The Range Rover celebrates its 40th birthday this week. Looking back over its long history, it is hard to overstate just how influential the Range Rover has been in the automotive industry. It literally created the SUV segment while continuing to refine it with each successive generation. In celebration of this milestone, we decided to look back at what we think are the five coolest Range Rovers, in chronological order:
In 1972, a pair of Range Rovers became the first vehicles to make a north-south crossing of the American landmass (Alaska to Tierra del Fuego) including traversing the legendary Darien Gap. The Darien Gap section was by far the most technical, as it was at the time largely unexplored and uncharted. To this day, this virgin jungle remains the last unpaved section of the Pan-American Highway.
With the help of the British Military, frequent use of bridging ladders and a handful of explosives, the expedition completed the Darien Gap section, averaging almost 3 miles per day. Rumor has it that a Land Rover Series IIa, employed as a support vehicle, was abandoned en route when it couldn’t be extracted from the swampy jungle.
Let’s be honest here, the Popemobile is ugly. Really ugly. In fact, the boxy appearance of the modification looks kludgy at best.
However, there’s something undeniably cool about the storied history of the Land Rover brand and its choice as the go-to vehicle for luminaries and dignitaries. The Queen owns one, the Dalai Lama owned one, and the Pope had one.
This particular example was built in 1982 after an assassination attempt on Pope John Paul II. The Range Rover was the first bullet-proof popemobile and allowed protection to the Pope, while still allowing him to see and be seen by the masses as he traveled on a visit to the UK.
The Great Divide Expedition, undertaken in August 1989 by what was then Range Rover North America, was a North/South overland trip primarily across the Continental Divide in Colorado. The expedition, led by Camel Trophy luminary Tom Collins, also signaled the creation of the Tread Lightly program in the United States.
The Great Divide Expedition Range Rover, and its offspring, the commemorative 1991 Great Divide Edition Range Rovers are the trucks on this list that we at Pangaea Expeditions would consider the most likely candidates for an expedition vehicle. The combination of robust design and simplicity would make it an ideal starting point for a long overland platform. Also, at 20 years old, these trucks can probably be picked up for a very reasonable price these days.
Range Rover Sport was a radical departure from Land Rover’s long history of focusing on off-road prowess. This long-rumored “Baby Range Rover” vehicle was designed first and foremost with tarmac performance in mind, and when revealed in 2005, the 400 bhp Supercharged version did not disappoint. Its gut-wrenching acceleration and tarmac hugging handling seem out of place on a vehicle of its size and luxury. In fact, on a pre-production model, I “stuck my foot in it” and was shocked to see the speedometer quickly and effortlessly climbing into the triple digits. Land Rover unnecessarily, but impressively, upped the anty for the 2010 model year by increasing the horsepower on the Supercharged version to a mind-bending 500 bhp.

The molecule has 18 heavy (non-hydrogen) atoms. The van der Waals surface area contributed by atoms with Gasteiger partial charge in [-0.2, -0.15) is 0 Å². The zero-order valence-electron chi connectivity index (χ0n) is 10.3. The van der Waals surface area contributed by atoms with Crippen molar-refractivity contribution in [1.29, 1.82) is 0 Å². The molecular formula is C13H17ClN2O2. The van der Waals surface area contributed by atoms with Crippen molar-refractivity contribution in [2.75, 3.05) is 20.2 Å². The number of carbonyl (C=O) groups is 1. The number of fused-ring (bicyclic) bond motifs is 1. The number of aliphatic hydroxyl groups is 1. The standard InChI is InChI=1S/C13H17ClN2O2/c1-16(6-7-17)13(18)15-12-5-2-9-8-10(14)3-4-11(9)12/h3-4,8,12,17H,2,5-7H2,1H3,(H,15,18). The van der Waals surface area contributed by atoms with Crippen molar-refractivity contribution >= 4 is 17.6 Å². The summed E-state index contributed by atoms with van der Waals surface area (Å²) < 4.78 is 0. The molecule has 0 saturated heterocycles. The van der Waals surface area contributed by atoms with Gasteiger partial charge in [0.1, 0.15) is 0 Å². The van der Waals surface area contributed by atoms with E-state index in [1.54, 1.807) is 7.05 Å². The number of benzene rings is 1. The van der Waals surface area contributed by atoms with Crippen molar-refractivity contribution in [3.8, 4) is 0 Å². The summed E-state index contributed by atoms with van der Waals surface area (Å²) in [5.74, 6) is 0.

But make no mistake, the Range Rover Sport, while an impressive on-road vehicle is no slouch once the pavement ends. In late 2002, I attended driver training at Eastnor Castle, the long time proving grounds for Land Rover R&D. As we travelled the deep muddy trails around the castle in Td5 powered Defender 110s and 130s, we continued to cross paths with a strange Ford Explorer with Range Rover wheels and a Defender 90 accompanying it. After being told in no uncertain terms that I was not allowed to photograph it, it was explained through an elaborate and elusive game of 20 questions that the Explorer was in fact a test mule for the new RR Sport. For days, the mule was having the worst of the legendary Eastnor Castle trails thrown at it and it performed with flying colors. While not in the same echelon as the Camel Trophy, the G4 challenge put the truck through it’s paces, producing one of the coolest examples of the Range Rover Sport.
Limited to just 100 examples annually, this Range Rover, technically produced by Land Rover aftermarket company Overfinch, is an example of British aristocracy gone awry. It starts with a supercharged V8 or TDV8 Range Rover. The cargo area is filled with a gorgeous gun and liquor cabinet, courtesy of the fine gunsmiths at Holland & Holland. Interior appointments have been upgraded throughout including H&H walnut gunstock trim. Oh, and did I mention that for the first year of ownership, the liquor cabinet is self-replenishing? Guns, a luxury SUV and an endless supply of liquor … what could possibly go wrong? Of course this level of luxury is priced squarely in “if you have to ask, you probably can’t afford it” territory, £120k (or about $175k USD) for export, £139,650 (about $206k USD) on the road in the UK.